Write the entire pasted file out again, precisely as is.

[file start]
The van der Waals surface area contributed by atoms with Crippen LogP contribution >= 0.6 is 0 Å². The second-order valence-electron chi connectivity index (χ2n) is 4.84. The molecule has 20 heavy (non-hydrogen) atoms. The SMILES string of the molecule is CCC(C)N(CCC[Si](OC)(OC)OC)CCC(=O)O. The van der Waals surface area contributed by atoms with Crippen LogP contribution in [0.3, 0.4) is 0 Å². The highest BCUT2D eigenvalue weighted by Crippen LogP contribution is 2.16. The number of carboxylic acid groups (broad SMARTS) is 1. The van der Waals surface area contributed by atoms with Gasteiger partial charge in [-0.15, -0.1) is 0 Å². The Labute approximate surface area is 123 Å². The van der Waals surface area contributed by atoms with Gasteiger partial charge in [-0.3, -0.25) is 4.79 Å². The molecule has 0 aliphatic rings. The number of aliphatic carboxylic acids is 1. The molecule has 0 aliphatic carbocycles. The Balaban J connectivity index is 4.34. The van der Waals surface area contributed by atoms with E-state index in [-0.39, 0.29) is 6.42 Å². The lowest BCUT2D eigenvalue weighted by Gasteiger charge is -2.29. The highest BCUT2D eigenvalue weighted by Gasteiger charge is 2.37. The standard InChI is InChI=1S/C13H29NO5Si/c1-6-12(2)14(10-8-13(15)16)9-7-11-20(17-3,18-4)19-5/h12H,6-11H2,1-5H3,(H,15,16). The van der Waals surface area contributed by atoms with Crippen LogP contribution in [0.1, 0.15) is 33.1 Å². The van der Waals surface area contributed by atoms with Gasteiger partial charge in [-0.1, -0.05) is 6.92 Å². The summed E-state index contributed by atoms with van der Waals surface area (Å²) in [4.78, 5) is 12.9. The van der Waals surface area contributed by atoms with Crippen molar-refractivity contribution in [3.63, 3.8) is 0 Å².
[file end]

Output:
The van der Waals surface area contributed by atoms with Crippen LogP contribution >= 0.6 is 0 Å². The second-order valence-electron chi connectivity index (χ2n) is 4.84. The molecule has 20 heavy (non-hydrogen) atoms. The SMILES string of the molecule is CCC(C)N(CCC[Si](OC)(OC)OC)CCC(=O)O. The van der Waals surface area contributed by atoms with Crippen LogP contribution in [0.3, 0.4) is 0 Å². The highest BCUT2D eigenvalue weighted by Crippen LogP contribution is 2.16. The number of carboxylic acid groups (broad SMARTS) is 1. The van der Waals surface area contributed by atoms with Gasteiger partial charge in [-0.15, -0.1) is 0 Å². The Labute approximate surface area is 123 Å². The van der Waals surface area contributed by atoms with Gasteiger partial charge in [-0.3, -0.25) is 4.79 Å². The molecule has 0 aliphatic rings. The number of aliphatic carboxylic acids is 1. The molecule has 0 aliphatic carbocycles. The Balaban J connectivity index is 4.34. The van der Waals surface area contributed by atoms with E-state index in [-0.39, 0.29) is 6.42 Å². The lowest BCUT2D eigenvalue weighted by Gasteiger charge is -2.29. The highest BCUT2D eigenvalue weighted by Gasteiger charge is 2.37. The standard InChI is InChI=1S/C13H29NO5Si/c1-6-12(2)14(10-8-13(15)16)9-7-11-20(17-3,18-4)19-5/h12H,6-11H2,1-5H3,(H,15,16). The van der Waals surface area contributed by atoms with Crippen LogP contribution in [0.1, 0.15) is 33.1 Å². The van der Waals surface area contributed by atoms with Gasteiger partial charge in [-0.1, -0.05) is 6.92 Å². The summed E-state index contributed by atoms with van der Waals surface area (Å²) in [4.78, 5) is 12.9. The van der Waals surface area contributed by atoms with Crippen molar-refractivity contribution in [3.63, 3.8) is 0 Å².